As the year ends, it’s an excellent time to evaluate existing business relationships.
This will allow you to determine what clients you should dismiss, continue serving or make extra efforts to retain. A variety of business records can help you accomplish this. You can look at receipts, invoices, time logs, correspondence and notes. At the same time, it’s also important to consider less precise elements of each customer’s influence on your firm’s success and productivity.
Business gurus often highlight the principle that four-fifths of a company’s earnings come from 20 percent of its customers. While the exact figures may vary, this remains true for a wide range of businesses and independent contractors. You can often recognise important patrons by looking for accounts that generate the most net revenue. However, it’s also possible for someone to become a key client by referring valuable customers or helping you in other ways.
After identifying these clients, think about taking steps to retain and show appreciation for them. Consider sending personalised gifts, a handwritten card or free bonuses that will make them feel special. If you have the capacity to serve more customers, you can also look for ways to gain similar accounts. Try to determine what features, advertising techniques or offers attracted these clients to your business in the first place.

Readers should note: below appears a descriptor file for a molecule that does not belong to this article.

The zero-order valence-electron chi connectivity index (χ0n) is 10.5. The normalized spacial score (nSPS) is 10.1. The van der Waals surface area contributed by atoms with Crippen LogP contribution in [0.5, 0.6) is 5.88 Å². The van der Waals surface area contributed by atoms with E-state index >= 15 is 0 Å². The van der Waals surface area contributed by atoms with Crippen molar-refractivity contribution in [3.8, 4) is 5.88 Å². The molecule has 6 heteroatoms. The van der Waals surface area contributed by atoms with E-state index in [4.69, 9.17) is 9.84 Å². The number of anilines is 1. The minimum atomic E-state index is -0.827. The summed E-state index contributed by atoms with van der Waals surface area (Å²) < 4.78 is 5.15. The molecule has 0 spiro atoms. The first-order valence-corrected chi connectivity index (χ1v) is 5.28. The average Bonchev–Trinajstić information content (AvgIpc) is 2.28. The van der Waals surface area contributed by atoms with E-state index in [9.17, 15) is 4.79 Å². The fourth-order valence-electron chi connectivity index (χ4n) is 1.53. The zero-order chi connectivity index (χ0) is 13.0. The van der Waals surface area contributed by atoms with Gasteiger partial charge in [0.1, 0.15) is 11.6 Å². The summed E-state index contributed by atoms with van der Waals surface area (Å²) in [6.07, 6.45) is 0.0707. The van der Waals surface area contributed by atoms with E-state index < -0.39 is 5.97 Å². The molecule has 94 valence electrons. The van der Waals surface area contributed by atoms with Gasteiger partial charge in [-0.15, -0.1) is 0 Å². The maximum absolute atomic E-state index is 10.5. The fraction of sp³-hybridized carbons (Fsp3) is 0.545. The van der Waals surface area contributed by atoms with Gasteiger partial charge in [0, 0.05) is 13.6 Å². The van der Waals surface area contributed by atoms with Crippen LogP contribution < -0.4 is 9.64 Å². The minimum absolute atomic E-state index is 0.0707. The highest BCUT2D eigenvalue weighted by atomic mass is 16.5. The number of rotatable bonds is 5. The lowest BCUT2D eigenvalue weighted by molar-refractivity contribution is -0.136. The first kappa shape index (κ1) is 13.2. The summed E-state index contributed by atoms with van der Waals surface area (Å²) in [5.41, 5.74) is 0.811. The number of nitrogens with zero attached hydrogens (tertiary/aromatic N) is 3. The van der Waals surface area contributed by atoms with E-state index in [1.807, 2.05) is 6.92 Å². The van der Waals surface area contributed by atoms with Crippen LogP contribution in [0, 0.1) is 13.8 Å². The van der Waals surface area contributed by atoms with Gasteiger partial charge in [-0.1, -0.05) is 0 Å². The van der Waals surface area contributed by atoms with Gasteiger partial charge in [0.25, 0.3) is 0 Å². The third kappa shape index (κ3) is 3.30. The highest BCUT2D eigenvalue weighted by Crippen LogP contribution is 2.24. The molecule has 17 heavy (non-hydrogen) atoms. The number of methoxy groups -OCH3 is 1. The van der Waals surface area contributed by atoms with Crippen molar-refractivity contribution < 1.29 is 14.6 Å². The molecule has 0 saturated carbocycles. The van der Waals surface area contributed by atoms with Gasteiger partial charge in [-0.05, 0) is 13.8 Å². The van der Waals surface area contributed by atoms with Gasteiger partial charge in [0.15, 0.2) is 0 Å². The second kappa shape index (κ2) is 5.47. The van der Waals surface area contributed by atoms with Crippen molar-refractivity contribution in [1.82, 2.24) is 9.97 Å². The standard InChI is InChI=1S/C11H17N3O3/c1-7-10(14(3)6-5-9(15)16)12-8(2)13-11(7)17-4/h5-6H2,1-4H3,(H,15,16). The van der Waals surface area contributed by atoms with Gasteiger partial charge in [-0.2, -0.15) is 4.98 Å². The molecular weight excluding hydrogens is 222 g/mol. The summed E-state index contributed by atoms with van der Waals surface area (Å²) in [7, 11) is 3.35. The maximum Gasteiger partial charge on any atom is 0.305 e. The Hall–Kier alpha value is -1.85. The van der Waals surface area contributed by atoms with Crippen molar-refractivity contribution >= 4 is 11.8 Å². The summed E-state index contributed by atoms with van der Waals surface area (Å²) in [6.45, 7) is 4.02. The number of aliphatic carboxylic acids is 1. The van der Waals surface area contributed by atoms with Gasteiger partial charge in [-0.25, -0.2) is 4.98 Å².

On the other hand, many businesses have clients that use up a lot of time or resources and yield comparatively little revenue. These people may be individuals who constantly make special requests, demand immediate service or complain about minor problems. They might also disturb other customers or behave in ways that harm your company’s reputation. Such clients can actually produce net losses if they prevent you from serving others in a timely manner.
Before you take steps to end unprofitable business relationships, keep an open mind and think about ways to improve them. Perhaps there’s a new technique that you could use to meet these clients’ needs more efficiently. You might also benefit from adding a fee for special requests that demand extra effort or force you to use more resources. At the same time, be careful not to alienate any loyal customers with these changes. Always pay attention to feedback.
If you can’t find an equitable way to satisfy problematic clients, politely decline to work for them or discourage them from using your service. You might accomplish this by insisting on a rate that you know they won’t pay or saying that you don’t have time for their projects. In some types of businesses, an owner may have little choice but to be assertive and directly ask such customers to leave.
Although these two groups of accounts have the greatest impact on your business, at least half of your customers probably don’t fit into either category. You can expand your company by working to encourage them to become consistent, loyal clients. If you take appropriate action, the process of identifying key patrons and undesirable accounts can help your business be more profitable and efficient each year. It may also make your job less difficult or free up time for other important tasks.